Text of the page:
No-one doubts the enormity of the task facing Chancellor George Osborne tomorrow when he announces the budget for 2013. There’ll be pressure from both parties regarding elections even though they may be 2 years or so away, there’ll have been frantic readjustments as forecasts show gloomier reading than he would have hoped and above all else he has to try and install some confidence amongst Business Leaders as a series of austerity measures have all but eroded any business confidence.
Growth – is it possible?
How realistic is it for businesses to expect growth when so little investment is forthcoming? With demand stagnating both from public and private sectors, it’s estimated that for Scotland to reach a modest 2% growth rate, Scottish investment needs to grow by an incredible 8% per year. When you consider that figure is over double the expected UK growth rate for this year you start to understand the enormity of the task confronting our Chancellor.
The task facing business is perhaps even more testing, with many firms in what is being called a ‘zombie mode’ – unable to pay more than the interest on their debt and remaining solvent or afloat purely down to such low interest rates. In Scotland, it’s being estimated that 11% of companies are in that position, including 20% of those in the hospitality sector.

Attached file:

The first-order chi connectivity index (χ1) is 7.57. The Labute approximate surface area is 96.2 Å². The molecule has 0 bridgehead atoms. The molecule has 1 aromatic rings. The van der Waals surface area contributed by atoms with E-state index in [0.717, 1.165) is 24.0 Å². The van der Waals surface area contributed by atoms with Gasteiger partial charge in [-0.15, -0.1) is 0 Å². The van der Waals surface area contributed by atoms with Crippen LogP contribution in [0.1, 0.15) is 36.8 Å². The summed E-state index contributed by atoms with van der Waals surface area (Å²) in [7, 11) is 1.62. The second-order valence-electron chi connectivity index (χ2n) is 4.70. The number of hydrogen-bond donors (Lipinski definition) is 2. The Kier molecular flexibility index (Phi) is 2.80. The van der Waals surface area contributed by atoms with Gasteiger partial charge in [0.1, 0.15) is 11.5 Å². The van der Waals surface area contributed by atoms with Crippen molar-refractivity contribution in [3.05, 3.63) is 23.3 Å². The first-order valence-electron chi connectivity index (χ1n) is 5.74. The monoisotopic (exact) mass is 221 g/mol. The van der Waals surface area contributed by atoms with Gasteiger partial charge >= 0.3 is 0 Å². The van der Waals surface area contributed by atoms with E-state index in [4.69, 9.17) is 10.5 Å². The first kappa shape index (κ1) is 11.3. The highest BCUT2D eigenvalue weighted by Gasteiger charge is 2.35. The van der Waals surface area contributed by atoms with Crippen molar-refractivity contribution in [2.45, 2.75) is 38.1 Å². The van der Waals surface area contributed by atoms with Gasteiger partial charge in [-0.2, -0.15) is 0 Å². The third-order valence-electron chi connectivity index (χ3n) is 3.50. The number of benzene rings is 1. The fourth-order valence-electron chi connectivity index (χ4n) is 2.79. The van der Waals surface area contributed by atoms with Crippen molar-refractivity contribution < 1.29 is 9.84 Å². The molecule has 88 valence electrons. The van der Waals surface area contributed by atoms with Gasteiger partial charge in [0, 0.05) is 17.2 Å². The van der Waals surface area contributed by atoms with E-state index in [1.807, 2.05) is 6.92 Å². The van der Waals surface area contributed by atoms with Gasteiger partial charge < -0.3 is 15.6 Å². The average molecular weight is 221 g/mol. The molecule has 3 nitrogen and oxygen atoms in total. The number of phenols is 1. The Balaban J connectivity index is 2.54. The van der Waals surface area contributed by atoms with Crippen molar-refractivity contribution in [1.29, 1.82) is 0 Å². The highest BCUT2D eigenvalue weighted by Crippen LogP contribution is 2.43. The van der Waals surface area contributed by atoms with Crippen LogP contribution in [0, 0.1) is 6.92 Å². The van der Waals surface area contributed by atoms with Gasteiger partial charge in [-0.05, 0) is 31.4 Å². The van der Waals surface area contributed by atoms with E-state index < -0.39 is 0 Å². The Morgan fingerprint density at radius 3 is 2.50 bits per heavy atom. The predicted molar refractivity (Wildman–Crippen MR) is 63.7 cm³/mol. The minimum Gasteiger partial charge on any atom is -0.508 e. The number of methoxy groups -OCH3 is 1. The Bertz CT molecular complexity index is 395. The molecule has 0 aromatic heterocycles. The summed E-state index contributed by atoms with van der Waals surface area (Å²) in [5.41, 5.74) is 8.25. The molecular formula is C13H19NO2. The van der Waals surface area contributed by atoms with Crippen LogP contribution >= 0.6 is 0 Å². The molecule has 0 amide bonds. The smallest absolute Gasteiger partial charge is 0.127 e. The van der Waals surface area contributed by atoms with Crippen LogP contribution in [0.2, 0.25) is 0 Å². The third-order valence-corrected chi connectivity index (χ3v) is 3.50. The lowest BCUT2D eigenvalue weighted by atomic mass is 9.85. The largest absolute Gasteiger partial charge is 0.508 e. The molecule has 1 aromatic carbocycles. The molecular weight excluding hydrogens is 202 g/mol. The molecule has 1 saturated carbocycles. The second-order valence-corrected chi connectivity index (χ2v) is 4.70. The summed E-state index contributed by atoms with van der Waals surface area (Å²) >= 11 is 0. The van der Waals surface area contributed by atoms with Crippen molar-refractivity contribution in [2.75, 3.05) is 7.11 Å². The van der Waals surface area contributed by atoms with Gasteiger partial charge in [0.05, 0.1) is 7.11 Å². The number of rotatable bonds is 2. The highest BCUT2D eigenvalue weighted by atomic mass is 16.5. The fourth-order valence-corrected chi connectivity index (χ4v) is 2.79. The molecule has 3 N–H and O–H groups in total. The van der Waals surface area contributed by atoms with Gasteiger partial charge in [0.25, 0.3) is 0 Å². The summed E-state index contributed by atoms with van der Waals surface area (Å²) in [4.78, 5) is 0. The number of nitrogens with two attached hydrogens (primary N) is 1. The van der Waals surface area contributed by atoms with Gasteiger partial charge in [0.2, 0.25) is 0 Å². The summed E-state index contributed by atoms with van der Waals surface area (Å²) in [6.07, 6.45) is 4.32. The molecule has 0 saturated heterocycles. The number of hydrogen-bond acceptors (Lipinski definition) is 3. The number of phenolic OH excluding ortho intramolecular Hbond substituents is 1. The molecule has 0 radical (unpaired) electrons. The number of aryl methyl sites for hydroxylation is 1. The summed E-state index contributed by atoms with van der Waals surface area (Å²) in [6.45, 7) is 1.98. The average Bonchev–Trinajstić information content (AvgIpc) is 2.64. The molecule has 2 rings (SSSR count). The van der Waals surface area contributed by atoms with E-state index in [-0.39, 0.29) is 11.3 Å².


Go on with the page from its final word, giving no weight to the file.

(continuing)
Alternatives – self-employment.
Although the country finds itself in the middle of a recession, perhaps not surprisingly self-employment has seen sharp rises with now more than 12% of Scots in employment compared to a UK rate of 14% and London at 18%. The biggest growth in self-employment was in 2011-12 and ties in with a marked increase in the number of very small companies, often one-person bands. This is part of a wider trend, since 2007, there was a sharp increase in the number of Scottish enterprises with no employees and in the UK between 2000 and 2012 the number of micro-enterprises was up 38%.
So are people jumping or is there a firm hand on their back pushing or propelling them headfirst into self-employment? A Small Business Survey conducted last year showed that:
• 46% of new-start business owners set up because they could see a market opportunity.
• 29% said it was because here were no other choices for work
• 25% said it was down to a combination of opportunity and necessity.
We’ll spend tomorrow looking at the survival rates for new businesses and how the trends have changed over the last few years. Whatever else once concludes from the raft of statistics and facts and figures that abound at this time of the year, those firms that are flexible, innovative and react the quickest to an incredibly challenging environment are best positioned to ride out the current financial storm.